By the end of my second pass over the bridge, I started to feel tired. I realized that I was on a good pace, but I started to feel physically cold. The wind picked up near Chrissy Field (miles 11 and 12) making the rain feel like bits of hail pelting against my face. In previous years, this course had a notorious history of being short; I was hoping that it would be short again this year. The flattest, windiest part of the course was harder than any of the hills, and these ended up being some of my slowest non-hill miles. I was ready to be done.

I sprinted down the final hill by Aquatic Park, expecting to see the finish line where it was supposed to be... only it didn't showed up. I tried to keep my momentum going until we finally turned a bend around Ghiradelli Square and the finish line was in site. I didn't even vomit as I barely squeaked in a new 40-second PR.

Ron had to show everyone up by tacking on additional miles DURING the race.
Me, RoadBunner, and Karin, sporting PRR gear and the fact we came out alive.
Bling bling.
The Cons

There were a number of problems I experienced with this race: When I went to pick up my packet yesterday, they had run out of t-shirts. They claim they'll mail it to me, but I'm not holding my breath. Today's bag check was a serious mess; they basically moved our massive pile of bags at the start down to the finish, and we were left to fend for ourselves and hope no one walked away with our stuff. Some of the later finishers didn't receive their finisher's water bottles or medal, and that really sucks for them. I didn't use any of the water stops during the race (I brought my own water bottle), but I heard they were poorly manned, understocked, and moved off of the course due to flooding.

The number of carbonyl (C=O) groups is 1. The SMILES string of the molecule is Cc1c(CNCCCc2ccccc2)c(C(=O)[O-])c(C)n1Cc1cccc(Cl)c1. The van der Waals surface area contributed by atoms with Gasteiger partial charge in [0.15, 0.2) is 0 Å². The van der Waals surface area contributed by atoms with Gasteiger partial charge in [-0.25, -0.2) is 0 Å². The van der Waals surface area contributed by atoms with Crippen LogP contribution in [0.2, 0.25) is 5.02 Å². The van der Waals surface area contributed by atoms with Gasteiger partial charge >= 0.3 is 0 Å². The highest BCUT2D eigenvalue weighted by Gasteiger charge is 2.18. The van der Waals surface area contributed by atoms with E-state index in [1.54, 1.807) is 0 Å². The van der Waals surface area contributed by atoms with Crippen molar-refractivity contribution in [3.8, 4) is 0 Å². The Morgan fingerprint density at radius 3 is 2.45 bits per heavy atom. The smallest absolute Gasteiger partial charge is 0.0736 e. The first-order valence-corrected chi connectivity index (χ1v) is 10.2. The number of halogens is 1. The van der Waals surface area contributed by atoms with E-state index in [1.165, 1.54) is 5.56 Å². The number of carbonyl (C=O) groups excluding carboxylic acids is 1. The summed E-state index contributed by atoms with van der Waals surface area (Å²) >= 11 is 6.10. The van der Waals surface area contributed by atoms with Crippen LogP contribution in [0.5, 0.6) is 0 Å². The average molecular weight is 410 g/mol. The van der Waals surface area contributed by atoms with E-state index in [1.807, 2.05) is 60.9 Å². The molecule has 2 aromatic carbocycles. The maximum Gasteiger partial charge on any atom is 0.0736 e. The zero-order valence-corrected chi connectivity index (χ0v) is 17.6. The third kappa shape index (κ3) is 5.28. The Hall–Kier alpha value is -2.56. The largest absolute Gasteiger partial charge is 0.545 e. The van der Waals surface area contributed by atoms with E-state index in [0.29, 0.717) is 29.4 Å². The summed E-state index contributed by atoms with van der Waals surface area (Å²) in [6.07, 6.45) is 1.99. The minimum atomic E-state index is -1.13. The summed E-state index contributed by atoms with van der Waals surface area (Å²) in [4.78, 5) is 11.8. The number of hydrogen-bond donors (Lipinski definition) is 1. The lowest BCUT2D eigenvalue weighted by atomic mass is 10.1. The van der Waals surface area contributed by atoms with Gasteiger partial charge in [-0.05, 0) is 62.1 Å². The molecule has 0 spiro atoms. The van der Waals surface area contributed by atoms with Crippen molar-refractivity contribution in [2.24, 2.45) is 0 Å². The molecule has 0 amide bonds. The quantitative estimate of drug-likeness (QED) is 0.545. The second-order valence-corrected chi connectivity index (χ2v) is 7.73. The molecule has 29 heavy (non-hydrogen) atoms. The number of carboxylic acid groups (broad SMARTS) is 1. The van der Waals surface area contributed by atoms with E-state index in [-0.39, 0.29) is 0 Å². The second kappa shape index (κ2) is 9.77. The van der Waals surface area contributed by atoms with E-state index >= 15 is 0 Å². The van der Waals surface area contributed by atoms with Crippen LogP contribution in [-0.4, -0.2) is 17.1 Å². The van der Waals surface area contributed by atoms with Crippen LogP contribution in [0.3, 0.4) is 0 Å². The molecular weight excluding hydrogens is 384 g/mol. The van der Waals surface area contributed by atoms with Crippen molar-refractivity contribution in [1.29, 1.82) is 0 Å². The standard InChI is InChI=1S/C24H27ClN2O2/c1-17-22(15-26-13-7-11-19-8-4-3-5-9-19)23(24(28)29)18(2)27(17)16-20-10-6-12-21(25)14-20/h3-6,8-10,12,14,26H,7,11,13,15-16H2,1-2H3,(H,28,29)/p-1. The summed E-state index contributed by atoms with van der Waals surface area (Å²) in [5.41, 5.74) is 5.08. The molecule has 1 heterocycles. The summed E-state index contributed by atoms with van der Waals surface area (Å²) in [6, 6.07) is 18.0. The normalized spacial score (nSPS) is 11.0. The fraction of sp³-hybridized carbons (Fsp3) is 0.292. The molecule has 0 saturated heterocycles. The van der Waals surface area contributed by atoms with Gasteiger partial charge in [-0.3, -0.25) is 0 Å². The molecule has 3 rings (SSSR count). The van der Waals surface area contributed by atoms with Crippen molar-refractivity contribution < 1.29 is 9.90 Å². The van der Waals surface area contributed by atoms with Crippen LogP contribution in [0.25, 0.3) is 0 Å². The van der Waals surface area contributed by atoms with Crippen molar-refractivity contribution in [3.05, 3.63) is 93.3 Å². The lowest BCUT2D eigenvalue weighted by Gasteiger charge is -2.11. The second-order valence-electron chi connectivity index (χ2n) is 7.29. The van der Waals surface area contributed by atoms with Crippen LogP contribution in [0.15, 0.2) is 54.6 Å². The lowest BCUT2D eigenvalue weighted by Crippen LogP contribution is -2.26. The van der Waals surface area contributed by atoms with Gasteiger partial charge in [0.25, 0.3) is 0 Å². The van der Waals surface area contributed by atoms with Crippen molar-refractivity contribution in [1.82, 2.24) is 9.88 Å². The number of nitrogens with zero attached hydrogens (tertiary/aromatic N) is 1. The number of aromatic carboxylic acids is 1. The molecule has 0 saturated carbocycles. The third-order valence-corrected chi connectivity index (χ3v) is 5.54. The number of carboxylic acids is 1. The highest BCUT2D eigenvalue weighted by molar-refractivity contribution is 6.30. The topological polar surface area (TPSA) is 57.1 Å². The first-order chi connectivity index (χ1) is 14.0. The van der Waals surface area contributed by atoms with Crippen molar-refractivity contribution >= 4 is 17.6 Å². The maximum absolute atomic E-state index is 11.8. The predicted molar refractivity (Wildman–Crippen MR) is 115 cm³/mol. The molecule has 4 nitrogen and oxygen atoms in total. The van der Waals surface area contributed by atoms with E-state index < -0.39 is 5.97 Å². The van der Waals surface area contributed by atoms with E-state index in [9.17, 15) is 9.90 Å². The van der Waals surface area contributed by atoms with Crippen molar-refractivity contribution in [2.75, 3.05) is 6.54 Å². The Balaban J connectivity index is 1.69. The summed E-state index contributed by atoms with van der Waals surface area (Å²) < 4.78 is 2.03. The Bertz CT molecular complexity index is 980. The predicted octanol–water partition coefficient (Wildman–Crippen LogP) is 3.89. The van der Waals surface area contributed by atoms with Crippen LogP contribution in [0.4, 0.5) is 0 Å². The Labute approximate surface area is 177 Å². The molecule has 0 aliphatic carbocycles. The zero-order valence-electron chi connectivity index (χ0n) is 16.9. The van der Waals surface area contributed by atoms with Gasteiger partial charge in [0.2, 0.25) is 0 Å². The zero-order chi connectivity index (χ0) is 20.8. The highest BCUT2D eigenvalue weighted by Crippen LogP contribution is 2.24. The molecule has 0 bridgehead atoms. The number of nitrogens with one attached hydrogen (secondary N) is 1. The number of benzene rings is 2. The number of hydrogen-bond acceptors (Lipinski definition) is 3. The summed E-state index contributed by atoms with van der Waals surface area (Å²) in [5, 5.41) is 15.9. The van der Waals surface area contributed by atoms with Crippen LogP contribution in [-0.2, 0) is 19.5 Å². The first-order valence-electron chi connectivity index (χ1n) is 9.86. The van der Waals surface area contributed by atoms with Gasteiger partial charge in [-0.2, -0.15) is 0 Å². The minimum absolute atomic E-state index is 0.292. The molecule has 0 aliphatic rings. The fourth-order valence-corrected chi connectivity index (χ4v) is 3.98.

Aside from that, would I do this race again? Perhaps... :)

The Results

Average Pace: 8:40 min/mile
Overall Place: 522 out of 2,973
Gender Place: 133 out of 1,620
Age/Gender Place: 70 out of 703

13.22-mile splits (1:54:30)
1: 8:08
2: 8:01
3: 8:20
4: 8:59
5: 9:19
6: 8:47
7: 9:14
8: 8:56
9: 8:13
10: 8:08
11: 8:44
12: 9:00
13: 8:52
.22: 1:41
Air Temp: 59F, heavy rain


  1.'re fast! I am unbelievably impressed with your speed...especially given the dreary conditions here in the city today!

    Congrats on your PR and awesome bling.

  2. Haha, I recently tried the "hills allow you to engage other muscle groups" on some girls I'm running a (hilly) marathon relay with next April. People see through it every time!

    Congrats on the PR. In those conditions, and having to fight your way through from the back, that is impressive! And over the scary bridge too. Big day!

    I hope you get your race shirt though, that would suck if you didn't. Although at least you have the PRR t-shirt to show for your efforts. And the bling, of course! :-)